Live in dry wood such as dead or decayed tress, stumps and logs. They never require contact with the ground and live where the atmoshperic conditions are humid and the wood is around 20% for most of the time.
Cryptotermes brevis (introduced)
Live in dry wood. Detected in Brisbane, Maryborough, Sydney and other areas. Has the ability to attack very small portions of wood. Is considered the world's most serious termite pest.
Ring-ant termite. Occurs over Eastern Australia from Victoria to Torres Strait Island. It is a tree and forest pest as it resides in the softer growth rings of living trees. Also found in trunks and tree stumps. Eucalyptus are their main host. They rarely attack timber in houses.
Dampwood termite. It is a pest of the forrest, forming pipes degrading the log for various timber uses. The pipes are filled with mud-like material. It will attack any wood in contact with the ground i.e. fences, poles, weatherboards. It doesn't usually attack buildings unless there is timber-soil contact.
Attacks posts, poles, paling fences, flooring and weatherboard flooring in particular is favoured by this termite. Found throughout Australia but only causes superficial damage.
Occurs all over Australia. This termite is the most destructive termite of wooden buildings structures in Australia. Mastotermes darwiniensis is more destructive than this termite but because it occurs over most of Australia it is the more destructive species. It nests in various locations such as any tree (living or dead), under filled-in patios and walls of houses.
Occurs from northern Queensland to South Australia. This termite is a forrest pest, nesting in trees. It attacks houses in Melbourne but with less destructive force as C.acinaciformis.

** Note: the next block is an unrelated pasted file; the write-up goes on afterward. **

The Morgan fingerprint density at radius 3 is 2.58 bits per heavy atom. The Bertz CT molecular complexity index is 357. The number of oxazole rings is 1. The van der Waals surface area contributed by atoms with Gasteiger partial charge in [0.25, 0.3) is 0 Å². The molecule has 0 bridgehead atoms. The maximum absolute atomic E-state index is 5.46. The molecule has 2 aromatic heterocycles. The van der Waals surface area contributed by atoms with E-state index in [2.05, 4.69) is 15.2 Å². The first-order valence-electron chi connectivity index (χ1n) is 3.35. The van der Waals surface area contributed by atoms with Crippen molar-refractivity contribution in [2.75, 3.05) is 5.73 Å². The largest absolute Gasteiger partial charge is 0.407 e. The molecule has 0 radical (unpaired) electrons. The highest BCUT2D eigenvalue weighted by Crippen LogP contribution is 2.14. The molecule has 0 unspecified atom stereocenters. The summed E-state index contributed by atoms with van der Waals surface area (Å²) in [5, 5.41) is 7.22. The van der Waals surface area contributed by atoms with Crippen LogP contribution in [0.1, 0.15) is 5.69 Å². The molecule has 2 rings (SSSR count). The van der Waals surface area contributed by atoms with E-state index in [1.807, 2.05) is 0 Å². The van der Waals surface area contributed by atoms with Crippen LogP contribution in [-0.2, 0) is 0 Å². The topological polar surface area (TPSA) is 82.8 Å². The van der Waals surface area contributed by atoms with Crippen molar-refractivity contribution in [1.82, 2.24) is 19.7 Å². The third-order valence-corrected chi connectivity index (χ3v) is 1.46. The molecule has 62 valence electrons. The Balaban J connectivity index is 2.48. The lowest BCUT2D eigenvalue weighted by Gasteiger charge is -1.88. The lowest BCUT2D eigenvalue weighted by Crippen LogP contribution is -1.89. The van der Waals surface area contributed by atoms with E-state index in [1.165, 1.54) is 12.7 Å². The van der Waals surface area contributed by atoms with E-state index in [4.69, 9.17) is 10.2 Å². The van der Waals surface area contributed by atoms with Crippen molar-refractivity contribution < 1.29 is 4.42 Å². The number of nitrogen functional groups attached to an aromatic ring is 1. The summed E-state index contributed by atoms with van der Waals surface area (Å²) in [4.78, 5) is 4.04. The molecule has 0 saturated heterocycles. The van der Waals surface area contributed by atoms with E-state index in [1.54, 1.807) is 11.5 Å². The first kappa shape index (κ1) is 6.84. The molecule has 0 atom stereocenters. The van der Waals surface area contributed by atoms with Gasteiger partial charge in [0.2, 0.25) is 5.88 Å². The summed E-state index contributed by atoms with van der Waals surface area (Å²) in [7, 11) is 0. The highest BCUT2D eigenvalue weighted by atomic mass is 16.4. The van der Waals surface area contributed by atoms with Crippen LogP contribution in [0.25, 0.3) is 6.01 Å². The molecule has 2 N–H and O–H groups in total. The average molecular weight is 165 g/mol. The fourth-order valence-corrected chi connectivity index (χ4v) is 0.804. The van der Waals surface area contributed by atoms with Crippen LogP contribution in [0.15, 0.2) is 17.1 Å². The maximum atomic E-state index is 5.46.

Occurs in Victoria, New South Wales, ACT and Southern Queensland. This termite builds large mounds and attacks any timber on the ground. Doesn't usually attack buildings.
Occurs in South-Western Australia, South Australia and the Murray River Valley Region in NSW. It builds low dome-shaped mounds and doesn't attack buildings.
Occurs in South-Western Australia. It is a pest species attacking buildings. It builds small mounds near trees or stumps.
Occurs over most of Australia. Is a subterranean termite nesting in trees, under patios, and in tree stumps. Often found in the ground immediately under fireplace foundations. It is the 2nd most destructive termite species in Australia (where it occurs).
Occurs North of Port Macquarie and through to coastal Queensland. It builds arboreal nests, nests on poles and posts, mounds on the ground and also underground.
Occurs in the Northern Territory, Queensland, Western Australia, some parts of NSW. Has similar habits as M. turneri.
Occurs in most areas of Southern Australia and south of NSW-Queensland border. This termite builds mounds except in drier areas where it nests in tress stumps or below ground. It often builds its nest under houses although it is not regarded as a serious termite pest, it is capable of serious damage if the nest goes unnoticed.
Occurs in coastal South Australia to central Queensland. They are a subterrean species that attack decaying wood that is mostly in contact with the ground. It is considered a termite pest in regards to badly ventilated subfloor areas.
Occurs in coastal Eastern Australia from Sydney to Cairns. It builds arboreal nests mainly in stressed trees in the root crowns and in trees some years after bushfires. When colonies are well established and numbers are large it builds 'nigerhead' nests higher up on the trees. Attack of buildings is rare although damage may be done to fences, poles and wood in ground contact. They usually attack decaying wood and when the moisture is high.